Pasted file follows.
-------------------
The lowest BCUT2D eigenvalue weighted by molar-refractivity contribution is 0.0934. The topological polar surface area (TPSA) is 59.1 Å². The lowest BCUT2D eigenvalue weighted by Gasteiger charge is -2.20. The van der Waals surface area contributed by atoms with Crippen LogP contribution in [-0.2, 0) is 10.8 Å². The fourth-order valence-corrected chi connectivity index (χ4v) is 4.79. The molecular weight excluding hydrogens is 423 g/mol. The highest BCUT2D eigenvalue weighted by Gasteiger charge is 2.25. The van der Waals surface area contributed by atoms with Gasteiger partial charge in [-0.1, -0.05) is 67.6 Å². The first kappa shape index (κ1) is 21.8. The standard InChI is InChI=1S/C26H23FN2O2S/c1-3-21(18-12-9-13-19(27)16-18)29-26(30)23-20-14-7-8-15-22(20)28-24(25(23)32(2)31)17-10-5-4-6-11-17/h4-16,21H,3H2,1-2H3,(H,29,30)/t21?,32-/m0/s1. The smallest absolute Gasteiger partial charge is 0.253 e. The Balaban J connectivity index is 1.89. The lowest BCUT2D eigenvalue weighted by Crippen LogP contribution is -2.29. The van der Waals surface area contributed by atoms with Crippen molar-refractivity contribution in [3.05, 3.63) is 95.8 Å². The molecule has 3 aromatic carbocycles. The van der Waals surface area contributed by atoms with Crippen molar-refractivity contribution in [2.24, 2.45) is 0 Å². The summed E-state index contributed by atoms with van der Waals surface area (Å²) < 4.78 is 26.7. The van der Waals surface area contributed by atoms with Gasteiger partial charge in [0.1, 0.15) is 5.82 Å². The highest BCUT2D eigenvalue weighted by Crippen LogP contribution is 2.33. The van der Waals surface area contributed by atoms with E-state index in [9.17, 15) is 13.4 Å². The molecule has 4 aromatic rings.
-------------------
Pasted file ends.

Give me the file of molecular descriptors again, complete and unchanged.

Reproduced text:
The lowest BCUT2D eigenvalue weighted by molar-refractivity contribution is 0.0934. The topological polar surface area (TPSA) is 59.1 Å². The lowest BCUT2D eigenvalue weighted by Gasteiger charge is -2.20. The van der Waals surface area contributed by atoms with Crippen LogP contribution in [-0.2, 0) is 10.8 Å². The fourth-order valence-corrected chi connectivity index (χ4v) is 4.79. The molecular weight excluding hydrogens is 423 g/mol. The highest BCUT2D eigenvalue weighted by Gasteiger charge is 2.25. The van der Waals surface area contributed by atoms with Gasteiger partial charge in [-0.1, -0.05) is 67.6 Å². The first kappa shape index (κ1) is 21.8. The standard InChI is InChI=1S/C26H23FN2O2S/c1-3-21(18-12-9-13-19(27)16-18)29-26(30)23-20-14-7-8-15-22(20)28-24(25(23)32(2)31)17-10-5-4-6-11-17/h4-16,21H,3H2,1-2H3,(H,29,30)/t21?,32-/m0/s1. The smallest absolute Gasteiger partial charge is 0.253 e. The Balaban J connectivity index is 1.89. The lowest BCUT2D eigenvalue weighted by Crippen LogP contribution is -2.29. The van der Waals surface area contributed by atoms with Crippen molar-refractivity contribution in [3.05, 3.63) is 95.8 Å². The molecule has 3 aromatic carbocycles. The van der Waals surface area contributed by atoms with Crippen molar-refractivity contribution in [2.24, 2.45) is 0 Å². The summed E-state index contributed by atoms with van der Waals surface area (Å²) < 4.78 is 26.7. The van der Waals surface area contributed by atoms with Gasteiger partial charge in [0.1, 0.15) is 5.82 Å². The highest BCUT2D eigenvalue weighted by Crippen LogP contribution is 2.33. The van der Waals surface area contributed by atoms with E-state index in [9.17, 15) is 13.4 Å². The molecule has 4 aromatic rings.